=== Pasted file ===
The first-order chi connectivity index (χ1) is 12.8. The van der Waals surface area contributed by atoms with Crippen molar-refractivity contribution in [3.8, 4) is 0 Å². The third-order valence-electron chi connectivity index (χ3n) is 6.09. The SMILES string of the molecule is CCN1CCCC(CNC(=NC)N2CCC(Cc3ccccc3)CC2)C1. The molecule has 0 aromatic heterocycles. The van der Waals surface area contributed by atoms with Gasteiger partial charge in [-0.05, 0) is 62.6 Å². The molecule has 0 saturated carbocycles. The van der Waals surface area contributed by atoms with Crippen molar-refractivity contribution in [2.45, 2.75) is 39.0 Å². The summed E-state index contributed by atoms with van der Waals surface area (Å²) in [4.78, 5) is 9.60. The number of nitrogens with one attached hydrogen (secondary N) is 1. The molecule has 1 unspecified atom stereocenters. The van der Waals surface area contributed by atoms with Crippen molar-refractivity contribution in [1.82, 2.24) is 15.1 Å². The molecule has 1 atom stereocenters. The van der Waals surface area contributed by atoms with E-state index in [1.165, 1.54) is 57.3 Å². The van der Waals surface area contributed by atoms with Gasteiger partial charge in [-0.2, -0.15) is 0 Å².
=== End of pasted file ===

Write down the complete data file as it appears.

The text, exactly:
The first-order chi connectivity index (χ1) is 12.8. The van der Waals surface area contributed by atoms with Crippen molar-refractivity contribution in [3.8, 4) is 0 Å². The third-order valence-electron chi connectivity index (χ3n) is 6.09. The SMILES string of the molecule is CCN1CCCC(CNC(=NC)N2CCC(Cc3ccccc3)CC2)C1. The molecule has 0 aromatic heterocycles. The van der Waals surface area contributed by atoms with Gasteiger partial charge in [-0.05, 0) is 62.6 Å². The molecule has 0 saturated carbocycles. The van der Waals surface area contributed by atoms with Crippen molar-refractivity contribution in [2.45, 2.75) is 39.0 Å². The summed E-state index contributed by atoms with van der Waals surface area (Å²) in [4.78, 5) is 9.60. The number of nitrogens with one attached hydrogen (secondary N) is 1. The molecule has 1 unspecified atom stereocenters. The van der Waals surface area contributed by atoms with Crippen molar-refractivity contribution in [1.82, 2.24) is 15.1 Å². The molecule has 1 atom stereocenters. The van der Waals surface area contributed by atoms with E-state index in [1.165, 1.54) is 57.3 Å². The van der Waals surface area contributed by atoms with Gasteiger partial charge in [-0.2, -0.15) is 0 Å².